All at sea.






Professor James Anderson in the Belfast Telegraph “Brexiteers are holding NI to ransom” provides an interesting viewpoint on what he sees as the menu of options relating to Northern Ireland and GB trade with the Republic of Ireland post-Brexit. However, his consideration appears to be only partial, and incomplete.

Here are two key limitations:

  1. Professor Anderson attributes all the ill-will in the Brexit negotiations to one side only; a combination of the UK government and the DUP. The sequence however has been that it is the EU which has ruled out any consideration of the London government’s outline proposals regarding a frictionless border. Of course, there are flaws in the UK proposals but surely, presented as the basis for dialogue, they deserved a more considered and measured response? A workable and efficient border arrangement is surely a mutual interest.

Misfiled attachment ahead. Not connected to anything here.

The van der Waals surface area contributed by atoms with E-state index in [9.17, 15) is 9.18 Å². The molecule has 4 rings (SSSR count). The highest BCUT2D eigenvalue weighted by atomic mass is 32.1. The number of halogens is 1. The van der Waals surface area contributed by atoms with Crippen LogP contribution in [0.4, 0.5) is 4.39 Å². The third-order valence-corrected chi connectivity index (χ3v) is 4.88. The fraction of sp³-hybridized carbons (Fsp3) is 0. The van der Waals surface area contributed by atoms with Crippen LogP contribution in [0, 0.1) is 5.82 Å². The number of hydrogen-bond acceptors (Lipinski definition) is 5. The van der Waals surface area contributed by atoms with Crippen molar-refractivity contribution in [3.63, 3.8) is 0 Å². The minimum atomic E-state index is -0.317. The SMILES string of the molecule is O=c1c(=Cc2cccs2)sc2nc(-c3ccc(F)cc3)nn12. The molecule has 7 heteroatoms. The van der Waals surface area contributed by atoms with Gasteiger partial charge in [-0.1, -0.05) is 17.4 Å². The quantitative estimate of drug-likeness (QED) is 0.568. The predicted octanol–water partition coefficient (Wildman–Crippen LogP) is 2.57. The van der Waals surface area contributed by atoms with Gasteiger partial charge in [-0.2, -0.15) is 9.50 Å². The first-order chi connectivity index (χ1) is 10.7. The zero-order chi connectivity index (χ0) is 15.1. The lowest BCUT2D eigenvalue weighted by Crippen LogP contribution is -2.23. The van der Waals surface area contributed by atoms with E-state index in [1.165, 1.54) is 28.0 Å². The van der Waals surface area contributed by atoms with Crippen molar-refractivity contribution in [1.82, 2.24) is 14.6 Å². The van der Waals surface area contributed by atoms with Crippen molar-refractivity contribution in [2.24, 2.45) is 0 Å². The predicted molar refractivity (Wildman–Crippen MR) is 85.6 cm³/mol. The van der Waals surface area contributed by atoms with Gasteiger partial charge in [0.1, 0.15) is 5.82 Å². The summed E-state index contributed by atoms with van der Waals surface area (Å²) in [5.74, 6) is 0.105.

2. The Professor does not allow for just how economically disruptive his preferred option of a “sea border” down the Irish Sea would be to the Northern Ireland economy be. In 2015, according to the official statistics, Northern Ireland’s total exports to GB were four times greater than the value of sales to the Republic of Ireland. Nor is the option of a ‘sea border’ being the English Channel (the border which is never mentioned} given any consideration. The English Channel is the transport bridge to the Republic’s markets on the continent – why not just one border rather than two for EU!

If anyone is using Northern Ireland’s position as a bargaining counter it is the European Commission.


Dr Esmond Birnie